We know that narcotrafficking organizations, including major cartels, rely on anonymous corporate structures—shell companies—to launder and stash their profits, so we are taking systemic action to stop this. As part of our implementation of the bipartisan Corporate Transparency Act, we now require many companies to report basic information about who owns or controls them—information we can then use to combat illicit finance.

We are also partnering with financial institutions to support their crucial role in flagging potentially illegal activity. Last month, Treasury’s Financial Crimes Enforcement Network, in partnership with IRS Criminal Investigation, began a new series of public-private information-sharing exchanges that bring together law enforcement and regional and local banks to share information on tracking illicit financial flows, including indicators of fentanyl-related activity. We plan to reach 10 cities across the United States by the end of the year. And I look forward to meeting this afternoon with law enforcement and financial institutions to deepen similar cooperation. 

The advisory I’m announcing today is another important step. It provides information and guidance to help financial institutions identify and report suspicious transactions related to the procurement of precursor chemicals and manufacturing equipment used to manufacture illicit fentanyl and other synthetic opioids. This allows us to follow the money behind the illicit fentanyl supply chain and go after the criminals perpetrating and profiting off of the opioid epidemic.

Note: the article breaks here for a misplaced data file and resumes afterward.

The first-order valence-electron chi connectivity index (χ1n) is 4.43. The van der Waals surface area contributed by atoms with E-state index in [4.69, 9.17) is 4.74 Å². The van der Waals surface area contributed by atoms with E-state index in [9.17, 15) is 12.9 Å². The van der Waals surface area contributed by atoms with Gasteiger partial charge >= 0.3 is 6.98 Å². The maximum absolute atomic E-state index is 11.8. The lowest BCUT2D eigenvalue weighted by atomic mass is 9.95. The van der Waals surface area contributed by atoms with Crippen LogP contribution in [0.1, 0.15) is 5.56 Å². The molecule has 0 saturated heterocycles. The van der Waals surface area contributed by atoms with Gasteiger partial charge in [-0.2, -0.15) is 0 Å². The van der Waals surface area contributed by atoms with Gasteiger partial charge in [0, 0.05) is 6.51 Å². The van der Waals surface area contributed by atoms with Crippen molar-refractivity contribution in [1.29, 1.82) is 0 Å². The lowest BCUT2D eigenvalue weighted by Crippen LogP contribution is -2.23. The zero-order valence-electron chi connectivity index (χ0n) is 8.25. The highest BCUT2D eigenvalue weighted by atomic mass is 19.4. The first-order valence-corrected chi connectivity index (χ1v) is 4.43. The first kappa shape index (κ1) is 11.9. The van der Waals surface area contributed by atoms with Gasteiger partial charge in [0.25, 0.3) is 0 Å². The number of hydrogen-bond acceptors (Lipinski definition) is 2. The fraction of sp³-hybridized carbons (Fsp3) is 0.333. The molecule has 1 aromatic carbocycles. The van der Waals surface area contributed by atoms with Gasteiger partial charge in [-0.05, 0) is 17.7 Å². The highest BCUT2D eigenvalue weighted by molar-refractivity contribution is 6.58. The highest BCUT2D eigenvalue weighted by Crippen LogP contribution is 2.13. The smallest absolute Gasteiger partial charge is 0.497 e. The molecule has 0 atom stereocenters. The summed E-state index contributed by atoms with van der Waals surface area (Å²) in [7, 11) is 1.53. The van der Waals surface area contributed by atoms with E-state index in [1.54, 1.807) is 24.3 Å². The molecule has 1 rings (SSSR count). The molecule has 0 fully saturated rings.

III. Conclusion

Combatting the trafficking of fentanyl is a significant challenge. It will not be solved overnight. But let me be clear: The President and I will do everything we can to combat this crisis. Treasury’s recently established Counter-Fentanyl Strike Force will help us coordinate our efforts and make sure we are leveraging all our authorities. We will continue to work with partners at home and abroad. And we will deploy all the tools at our disposal to keep Americans safe, to strengthen our economy, and to protect our financial system. 

Thank you to the DEA for your hard work, deep expertise, and collaboration. And thank you to all of you for being here to mark today’s milestones.